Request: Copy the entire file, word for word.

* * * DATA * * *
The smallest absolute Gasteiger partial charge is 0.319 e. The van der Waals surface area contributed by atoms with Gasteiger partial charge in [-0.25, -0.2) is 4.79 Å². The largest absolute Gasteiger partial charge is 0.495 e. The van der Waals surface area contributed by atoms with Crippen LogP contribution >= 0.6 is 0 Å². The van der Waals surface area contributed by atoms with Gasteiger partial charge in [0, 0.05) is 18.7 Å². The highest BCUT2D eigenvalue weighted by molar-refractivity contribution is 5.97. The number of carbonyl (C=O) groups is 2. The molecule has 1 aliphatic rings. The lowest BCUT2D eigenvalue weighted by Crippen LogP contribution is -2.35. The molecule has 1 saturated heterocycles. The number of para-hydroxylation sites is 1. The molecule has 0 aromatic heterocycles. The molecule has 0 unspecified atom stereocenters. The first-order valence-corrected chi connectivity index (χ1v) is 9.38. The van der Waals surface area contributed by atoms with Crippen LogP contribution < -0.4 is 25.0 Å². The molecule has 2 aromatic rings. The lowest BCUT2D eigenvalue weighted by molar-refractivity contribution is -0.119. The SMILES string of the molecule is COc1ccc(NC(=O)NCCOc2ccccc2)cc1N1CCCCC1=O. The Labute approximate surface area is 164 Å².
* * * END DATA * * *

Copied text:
The smallest absolute Gasteiger partial charge is 0.319 e. The van der Waals surface area contributed by atoms with Gasteiger partial charge in [-0.25, -0.2) is 4.79 Å². The largest absolute Gasteiger partial charge is 0.495 e. The van der Waals surface area contributed by atoms with Crippen LogP contribution >= 0.6 is 0 Å². The van der Waals surface area contributed by atoms with Gasteiger partial charge in [0, 0.05) is 18.7 Å². The highest BCUT2D eigenvalue weighted by molar-refractivity contribution is 5.97. The number of carbonyl (C=O) groups is 2. The molecule has 1 aliphatic rings. The lowest BCUT2D eigenvalue weighted by Crippen LogP contribution is -2.35. The molecule has 1 saturated heterocycles. The number of para-hydroxylation sites is 1. The molecule has 0 aromatic heterocycles. The molecule has 0 unspecified atom stereocenters. The first-order valence-corrected chi connectivity index (χ1v) is 9.38. The van der Waals surface area contributed by atoms with Crippen LogP contribution < -0.4 is 25.0 Å². The molecule has 2 aromatic rings. The lowest BCUT2D eigenvalue weighted by molar-refractivity contribution is -0.119. The SMILES string of the molecule is COc1ccc(NC(=O)NCCOc2ccccc2)cc1N1CCCCC1=O. The Labute approximate surface area is 164 Å².